New research into pregnancy and COVID vaccines
In the original trials for the mRNA vaccines such as Pfizer and Moderna, not Astra Zeneca, little research was done on pregnant women. That’s about to change.
The federal government is investing $1.3 Million into a national study on the impacts of the mRNA vaccines across all 10 provinces and territories. The funds are being split between the COVID-19 Immunity Task Force (CITF) and the Vaccine Surveillance Reference Group. Even though pregnant women were originally excluded, anecdotal evidence is showing that the vaccines are safe for pregnant and lactating women. But more defined research is needed.
“We are asking pregnant and breastfeeding individuals in all 10 provinces and three territories to sign-up for the registry, after which they will be invited to fill out a survey,” says study lead researcher Dr. Deborah Money, Professor in the Department of Obstetrics and Gynecology at the University of British Columbia. “Through this registry and survey, we will monitor the safety of the various vaccines for those who are pregnant and breastfeeding. We will also study whether the vaccines are more effective – or less so – in this group. It is important that these data become available to pregnant and breastfeeding individuals so that they are able to make an informed choice about getting a COVID-19 vaccine.”
This project is being conducted in partnership with vaccine surveillance efforts across Canada, including the Canadian Vaccine Safety Network (CANVAS), a national platform which assesses vaccine safety during the implementation of vaccine campaigns across Canada.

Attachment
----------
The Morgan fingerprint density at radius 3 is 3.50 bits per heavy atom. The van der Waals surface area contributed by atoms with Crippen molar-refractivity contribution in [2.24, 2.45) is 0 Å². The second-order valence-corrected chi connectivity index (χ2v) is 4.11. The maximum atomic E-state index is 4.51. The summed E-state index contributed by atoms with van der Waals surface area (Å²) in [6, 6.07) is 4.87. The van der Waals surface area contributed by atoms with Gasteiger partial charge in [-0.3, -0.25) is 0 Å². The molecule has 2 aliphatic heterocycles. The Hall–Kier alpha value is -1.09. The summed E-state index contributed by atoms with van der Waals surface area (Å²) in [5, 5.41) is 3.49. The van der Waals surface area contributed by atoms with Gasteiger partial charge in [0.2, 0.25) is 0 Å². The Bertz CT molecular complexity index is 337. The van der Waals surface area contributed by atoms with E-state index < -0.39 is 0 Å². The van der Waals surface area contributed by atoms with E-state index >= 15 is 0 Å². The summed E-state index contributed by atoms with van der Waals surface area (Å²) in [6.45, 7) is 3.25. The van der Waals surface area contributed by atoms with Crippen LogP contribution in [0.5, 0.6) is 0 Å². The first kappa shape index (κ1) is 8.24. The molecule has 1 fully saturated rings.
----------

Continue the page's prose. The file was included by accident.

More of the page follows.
The second study will link information collected from the Better Outcomes Registry & Network (BORN) Ontario Registry, which collects data from every baby born in Ontario, with the province’s vaccination registry from the Ontario Ministry of Health (COVaxON).
“We will be monitoring the health of mothers and their babies, comparing individuals who received a COVID-19 vaccine during pregnancy, or just before, with those who did not,” explains study lead researcher Dr. Deshayne Fell, Scientist at the CHEO Research Institute and Associate Professor at the University of Ottawa. “We will also assess the effectiveness of COVID-19 vaccination during pregnancy by looking at the number of people who have been infected by SARS-CoV-2, the virus that causes COVID-19.”
What’s the Difference Between the mRNA and J&J and AstraZeneca Vaccines?
The AstraZeneca and to a lesser degree, the J&J vaccines have come under some contrioversry due to blood clots in women that have lead to deaths. This hasn’t been seen with either the Pfizer or Moderna vaccies. So what’s the difference?
The J&J and AstraZeneca vaccines are based on more traditional vaccines. They use what’s called an adenovirus, which is a different virus from COVID-19, that has been manipulated so it won’t cause illness. Adenoviruses are akin to the common cold. The idea is that this route kicks the body’s immune system into gear to fight COVID-19. While they are effective, it seems there are greater risks to women.
The Pfizer and Moderna vaccines are mRNA types, which uses the actual COVID-19 virus, but it has been manipulated in a different way. This technology uses messenger ribonucleic acid (mRNA), which is a molecule that provides cells with genetic instructions for making proteins that are needed for numerous cellular functions in the body, including for energy and immune defence. This is a new technology that prior to the pandemic, had never been approved for vaccines in humans.
Although the mRNA vaccines seem to be new, they’ve been in research and development for over 20 years with lots of other clinical data behind them. So the technology has been around for a while, but the inventors were having a tough time convincing big pharma companies to try it out.
You might also be interested in this article on the decline of the number of babies being born.